All of us have expectations about the gear we buy: It will be competently manufactured, well-documented and glitch-proofed. The first is almost always true (although there have been notable exceptions), the second is iffy and the third is, let's face it, impossible. There are far too many variables in all of our systems for any manufacturer to take into account all possible interactions. This is why companies like Digidesign post a list of "supported" hard drives and CD-ROM recorders on their Web sites: Get a drive that's not listed there at your peril. A problem with this, of course, is that the product cycles have become much shorter than the companies' testing cycles, so by the time an "approved" list is compiled, the drives on it have been discontinued by the manufacturers--it's like trying to find a washing machine that's been given a "Best Buy" by Consumer Reports.
Reviews in magazines like Mix or Electronic Musician can only help so much because reviewers are testing the gear only in one particular situation, and they will usually have a direct line to some higher-up at the company should anything go wrong. The last thing the company wants is for the reviewer to mention that something is broken. (There's a new trend in reviews toward the writer calling the company "blind" and evaluating the waiting time and the skill of the support person. This should be encouraged.)
A lot of companies have put their technical-support documents and databases online, organized according to product and topic, and even equipped with a search engine. Unfortunately, my experience with most online support systems has not been particularly fruitful. I rarely find exactly the right circumstances that will explain my predicament, and so I end up wasting all that time...when I could have been on hold. I still think this is a great idea, and companies should continue to beef up their online help systems and make them smarter and more responsive. But don't send your tech support staff home just yet.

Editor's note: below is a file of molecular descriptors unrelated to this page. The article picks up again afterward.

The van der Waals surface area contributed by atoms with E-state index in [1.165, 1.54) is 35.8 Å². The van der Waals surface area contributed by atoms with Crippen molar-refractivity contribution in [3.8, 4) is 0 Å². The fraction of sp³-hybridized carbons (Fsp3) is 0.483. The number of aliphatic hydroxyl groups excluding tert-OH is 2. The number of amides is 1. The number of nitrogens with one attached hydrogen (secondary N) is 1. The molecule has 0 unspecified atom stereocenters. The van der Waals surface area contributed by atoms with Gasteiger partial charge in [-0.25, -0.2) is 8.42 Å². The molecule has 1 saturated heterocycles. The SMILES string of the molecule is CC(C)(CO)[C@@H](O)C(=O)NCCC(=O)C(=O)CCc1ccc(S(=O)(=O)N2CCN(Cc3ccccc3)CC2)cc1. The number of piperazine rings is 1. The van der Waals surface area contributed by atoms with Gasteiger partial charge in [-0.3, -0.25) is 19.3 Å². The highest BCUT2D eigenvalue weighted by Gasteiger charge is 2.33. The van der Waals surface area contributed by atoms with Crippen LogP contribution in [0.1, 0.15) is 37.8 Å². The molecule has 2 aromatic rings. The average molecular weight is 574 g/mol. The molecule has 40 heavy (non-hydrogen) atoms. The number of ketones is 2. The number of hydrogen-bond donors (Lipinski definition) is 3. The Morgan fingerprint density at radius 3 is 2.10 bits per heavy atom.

"Hey, Mr. Insider!" I hear you cry. "You're a big-time Mix writer and industry hotshot. Surely you don't have to wait on hold forever on tech support lines!" Well, in some cases I don't--but it doesn't get me results any faster. Dropping my name to some poor tech-support shlub never helps. But since I usually have some kind of relationship with someone else in the company, usually in the marketing or PR departments, I can bypass some of the aggravation. Maybe the chief product specialist and I once started a company together, or I've done some consulting or written a manual for them, or I've reviewed a product of theirs, or, in one memorable case, it's because I found myself at dinner sitting next to some guy and we both discovered we were serious Firesign Theatre freaks. In the ten years since then, our conversations have consisted entirely of dialog from "Nick Danger, Third Eye." Yes, I can call up one of these people and complain to them ("What's the bird's-eye lowdown on this caper?"), but they will eventually have to refer me to tech support--who then call me when they're free. So while I may not have to wait on hold as much as you, I still have to be able to explain my situation to the tech.